- Don't be overcome with evil but overcome evil with good. Rom.12:21

    Please bow your head right now and join me in a moment of prayer for our nation....
    "Lord, you see the trouble our nation is in.
    You hear the cries of Your people.
    We pray for ALL our leaders today
    And for Your guidance in the outcome of today's complex issues.
    We pray for our land which is Your land and for its people.
    We pray for leaders in politics, economics, media, social and church settings.
    We pray for the angry and frustrated.
    We pray for the desperate and the helpless.
    We pray for justice and righteousness to flourish.
    And then....
    Help me to be part of the solution and not the problem.
    Show me where I can make a practical difference.
    Deal with me where I may be hard-hearted to my fellow human.
    Give me Your heart for the afflicted and oppressed.
    Help me overcome my fears and excuses.
    Show me how I can be the difference in our land.
    Lord hear our prayer.

    With much love,

                  PSALM 10
    1 Why, O LORD, do you stand far off?
    Why do you hide yourself in times of trouble?

    2 In his arrogance the wicked man hunts down the weak,
    who are caught in the schemes he devises.
    3 He boasts of the cravings of his heart;
    he blesses the greedy and reviles the LORD.
    4 In his pride the wicked does not seek him;
    in all his thoughts there is no room for God.
    5 His ways are always prosperous;
    he is haughty and your laws are far from him;
    he sneers at all his enemies.
    6 He says to himself, "Nothing will shake me;
    I'll always be happy and never have trouble."
    7 His mouth is full of curses and lies and threats;
    trouble and evil are under his tongue.
    8 He lies in wait near the villages;
    from ambush he murders the innocent,
    watching in secret for his victims.
    9 He lies in wait like a lion in cover;
    he lies in wait to catch the helpless;
    he catches the helpless and drags them off in his net.
    10 His victims are crushed, they collapse;
    they fall under his strength.
    11 He says to himself, "God has forgotten;
    he covers his face and never sees."

    12 Arise, LORD! Lift up your hand, O God.
    Do not forget the helpless.
    13 Why does the wicked man revile God?
    Why does he say to himself,
    "He won't call me to account"?
    14 But you, O God, do see trouble and grief;
    you consider it to take it in hand.
    The victim commits himself to you;
    you are the helper of the fatherless.
    15 Break the arm of the wicked and evil man;
    call him to account for his wickedness
    that would not be found out.

    16 The LORD is King for ever and ever;
    the nations will perish from his land.
    17 You hear, O LORD, the desire of the afflicted;
    you encourage them, and you listen to their cry,
    18 defending the fatherless and the oppressed,
    in order that man, who is of the earth, may terrify no more.

    Friday, August 4, 2017

    EmmDev 2017-08-04 [Lessons from Samuel] Grace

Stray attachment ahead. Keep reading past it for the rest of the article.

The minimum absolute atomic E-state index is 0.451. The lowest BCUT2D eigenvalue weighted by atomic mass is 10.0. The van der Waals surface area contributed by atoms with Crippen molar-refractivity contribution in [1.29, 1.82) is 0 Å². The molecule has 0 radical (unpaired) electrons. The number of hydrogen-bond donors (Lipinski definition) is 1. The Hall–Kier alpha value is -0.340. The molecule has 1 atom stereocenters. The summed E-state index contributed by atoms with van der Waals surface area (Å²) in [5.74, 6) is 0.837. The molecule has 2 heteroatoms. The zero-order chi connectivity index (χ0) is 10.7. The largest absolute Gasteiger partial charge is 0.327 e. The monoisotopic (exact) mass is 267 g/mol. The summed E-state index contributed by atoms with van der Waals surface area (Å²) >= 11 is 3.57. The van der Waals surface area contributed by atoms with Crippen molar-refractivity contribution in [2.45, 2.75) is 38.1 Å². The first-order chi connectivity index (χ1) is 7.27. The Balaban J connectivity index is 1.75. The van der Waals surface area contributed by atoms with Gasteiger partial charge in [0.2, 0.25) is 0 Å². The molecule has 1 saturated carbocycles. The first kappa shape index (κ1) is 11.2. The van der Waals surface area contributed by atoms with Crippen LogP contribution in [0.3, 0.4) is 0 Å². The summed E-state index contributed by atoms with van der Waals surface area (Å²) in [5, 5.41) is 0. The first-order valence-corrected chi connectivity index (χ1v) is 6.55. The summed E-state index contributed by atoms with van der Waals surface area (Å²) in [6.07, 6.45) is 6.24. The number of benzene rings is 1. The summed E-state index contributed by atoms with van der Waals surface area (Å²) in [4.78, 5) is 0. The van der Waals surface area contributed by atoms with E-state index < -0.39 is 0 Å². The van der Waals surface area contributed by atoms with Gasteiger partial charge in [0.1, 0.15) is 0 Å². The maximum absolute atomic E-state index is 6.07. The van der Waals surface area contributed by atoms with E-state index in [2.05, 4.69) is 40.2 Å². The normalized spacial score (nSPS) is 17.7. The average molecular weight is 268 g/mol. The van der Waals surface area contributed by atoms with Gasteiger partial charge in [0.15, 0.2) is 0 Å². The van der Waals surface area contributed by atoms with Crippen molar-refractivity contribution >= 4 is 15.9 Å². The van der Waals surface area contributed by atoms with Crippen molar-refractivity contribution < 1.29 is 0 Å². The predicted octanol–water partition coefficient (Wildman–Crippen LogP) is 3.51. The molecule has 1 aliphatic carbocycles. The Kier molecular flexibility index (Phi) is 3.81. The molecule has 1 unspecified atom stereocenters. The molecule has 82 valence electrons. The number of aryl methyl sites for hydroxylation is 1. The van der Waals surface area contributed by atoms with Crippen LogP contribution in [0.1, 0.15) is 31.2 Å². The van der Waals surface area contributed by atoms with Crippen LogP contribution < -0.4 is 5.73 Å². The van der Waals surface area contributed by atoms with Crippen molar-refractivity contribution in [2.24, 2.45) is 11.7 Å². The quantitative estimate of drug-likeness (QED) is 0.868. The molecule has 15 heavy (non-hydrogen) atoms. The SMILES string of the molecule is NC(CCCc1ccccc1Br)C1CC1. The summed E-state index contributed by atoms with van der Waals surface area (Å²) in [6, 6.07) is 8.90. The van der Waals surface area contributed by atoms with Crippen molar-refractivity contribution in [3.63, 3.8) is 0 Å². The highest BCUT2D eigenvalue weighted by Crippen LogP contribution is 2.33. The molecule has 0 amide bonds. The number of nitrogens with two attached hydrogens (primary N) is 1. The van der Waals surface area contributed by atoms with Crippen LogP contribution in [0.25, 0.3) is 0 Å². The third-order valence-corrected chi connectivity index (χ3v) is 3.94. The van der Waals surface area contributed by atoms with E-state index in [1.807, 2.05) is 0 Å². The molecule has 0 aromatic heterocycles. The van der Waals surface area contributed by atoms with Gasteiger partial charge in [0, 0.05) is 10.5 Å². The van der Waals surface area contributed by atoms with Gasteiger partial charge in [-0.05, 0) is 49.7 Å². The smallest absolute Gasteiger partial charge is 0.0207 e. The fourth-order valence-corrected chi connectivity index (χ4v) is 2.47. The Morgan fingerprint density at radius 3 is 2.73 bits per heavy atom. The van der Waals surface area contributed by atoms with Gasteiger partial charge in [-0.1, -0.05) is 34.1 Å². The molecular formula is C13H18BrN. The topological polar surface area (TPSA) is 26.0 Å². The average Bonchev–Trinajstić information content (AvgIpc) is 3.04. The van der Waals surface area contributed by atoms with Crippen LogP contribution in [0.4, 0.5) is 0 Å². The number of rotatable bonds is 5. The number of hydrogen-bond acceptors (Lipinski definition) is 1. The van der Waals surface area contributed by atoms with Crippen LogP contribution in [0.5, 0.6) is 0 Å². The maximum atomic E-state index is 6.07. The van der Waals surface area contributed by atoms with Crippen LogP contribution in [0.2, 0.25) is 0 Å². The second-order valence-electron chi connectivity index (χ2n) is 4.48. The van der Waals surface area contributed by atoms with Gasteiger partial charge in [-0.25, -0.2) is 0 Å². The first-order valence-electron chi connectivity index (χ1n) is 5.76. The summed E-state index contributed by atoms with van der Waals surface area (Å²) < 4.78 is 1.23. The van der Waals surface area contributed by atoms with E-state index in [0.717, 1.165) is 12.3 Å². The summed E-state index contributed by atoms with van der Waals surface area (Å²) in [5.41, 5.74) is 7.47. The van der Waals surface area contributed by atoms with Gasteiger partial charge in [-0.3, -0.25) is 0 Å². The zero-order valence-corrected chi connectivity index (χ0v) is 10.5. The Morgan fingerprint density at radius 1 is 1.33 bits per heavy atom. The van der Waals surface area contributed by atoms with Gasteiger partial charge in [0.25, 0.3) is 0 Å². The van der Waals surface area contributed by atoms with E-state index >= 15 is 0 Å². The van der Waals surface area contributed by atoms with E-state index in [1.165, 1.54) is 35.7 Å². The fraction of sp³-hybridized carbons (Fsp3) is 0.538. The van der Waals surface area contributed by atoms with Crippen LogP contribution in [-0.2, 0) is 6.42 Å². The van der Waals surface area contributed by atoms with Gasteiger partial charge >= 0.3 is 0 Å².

BACKGROUND: After Saul's victory over the Ammonites, Samuel called the people together to reaffirm Saul's Kingship. At the ceremony Samuel confronted the people about the evil of asking for a king and even prayed for a thunderstorm to reveal God's presence. This is what happened after the storm.
    The people all said to Samuel, "Pray to the LORD your God for your servants so that we will not die, for we have added to all our other sins the evil of asking for a king."
    "Do not be afraid," Samuel replied. "You have done all this evil; yet do not turn away from the LORD, but serve the LORD with all your heart. 21 Do not turn away after useless idols. They can do you no good, nor can they rescue you, because they are useless. 22 For the sake of his great name the LORD will not reject his people, because the LORD was pleased to make you his own. 23 As for me, far be it from me that I should sin against the LORD by failing to pray for you. And I will teach you the way that is good and right. 24 But be sure to fear the LORD and serve him faithfully with all your heart; consider what great things he has done for you. 25 Yet if you persist in doing evil, both you and your king will be swept away      (1Samuel12:16-25)
    Sometimes when we make a mistake, we think that it is the end.
    We think that we've "blown our chances".

    Our passage today is a beautiful reminder of God's grace and love...

    Upon witnessing the thunderstorm that Samuel had prayed for, the people recognised God's power and authority and the magnitude of their failure. Their repentance was immediate and desperate. They feared that they had "blown their chances."

    But God offers Amazing Grace. He forgives those who reject Him.
    But grace can/should/will transform those who truly receive it...

    I'm fascinated by what follows: (Each of these points is a message in itself, but today I'll just mention them...)

    1. "Do not be afraid." Our relationship with the Lord should never be based on fear. ("Perfect love drives out fear" 1John4:18)
    2. "Serve the Lord with all your heart." This is what God wants - ALL of us. And we have to steer clear of idols. Whether idols are statues or materialism or fame or whatever, the point is that they steal parts of our hearts. If there is a part of our heart that doesn't belong to God, we will find an idol there...
    3. God's love for us is based on His goodness and His name and not our achievements. His love and grace glorifies Him and gives Him pleasure.
    4. Samuel commits himself to praying for the people and teaching them. Jesus promised the Holy Spirit who prays for us (see Romans 8) and teaches us (see John 14). We don't have to struggle on our own, the Spirit will guide us.
    5. "Consider what great things He has done for you." Gratitude is the best posture for spirituality.